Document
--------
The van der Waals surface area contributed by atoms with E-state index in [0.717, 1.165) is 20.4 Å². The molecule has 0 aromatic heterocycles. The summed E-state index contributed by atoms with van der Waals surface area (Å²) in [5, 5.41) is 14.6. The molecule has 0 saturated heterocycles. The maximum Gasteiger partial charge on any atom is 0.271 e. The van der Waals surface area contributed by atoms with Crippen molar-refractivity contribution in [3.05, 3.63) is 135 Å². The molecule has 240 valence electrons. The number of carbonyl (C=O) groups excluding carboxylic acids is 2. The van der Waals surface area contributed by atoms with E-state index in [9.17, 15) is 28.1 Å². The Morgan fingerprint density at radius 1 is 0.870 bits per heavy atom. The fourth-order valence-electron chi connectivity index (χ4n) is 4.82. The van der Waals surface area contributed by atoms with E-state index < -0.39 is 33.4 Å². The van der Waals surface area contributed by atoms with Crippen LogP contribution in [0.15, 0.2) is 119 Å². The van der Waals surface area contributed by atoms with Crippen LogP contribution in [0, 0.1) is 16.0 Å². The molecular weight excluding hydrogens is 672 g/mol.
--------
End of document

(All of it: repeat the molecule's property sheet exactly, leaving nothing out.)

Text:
The van der Waals surface area contributed by atoms with E-state index in [0.717, 1.165) is 20.4 Å². The molecule has 0 aromatic heterocycles. The summed E-state index contributed by atoms with van der Waals surface area (Å²) in [5, 5.41) is 14.6. The molecule has 0 saturated heterocycles. The maximum Gasteiger partial charge on any atom is 0.271 e. The van der Waals surface area contributed by atoms with Crippen molar-refractivity contribution in [3.05, 3.63) is 135 Å². The molecule has 240 valence electrons. The number of carbonyl (C=O) groups excluding carboxylic acids is 2. The van der Waals surface area contributed by atoms with E-state index in [9.17, 15) is 28.1 Å². The Morgan fingerprint density at radius 1 is 0.870 bits per heavy atom. The fourth-order valence-electron chi connectivity index (χ4n) is 4.82. The van der Waals surface area contributed by atoms with E-state index < -0.39 is 33.4 Å². The van der Waals surface area contributed by atoms with Crippen LogP contribution in [0.15, 0.2) is 119 Å². The van der Waals surface area contributed by atoms with Crippen LogP contribution in [0, 0.1) is 16.0 Å². The molecular weight excluding hydrogens is 672 g/mol.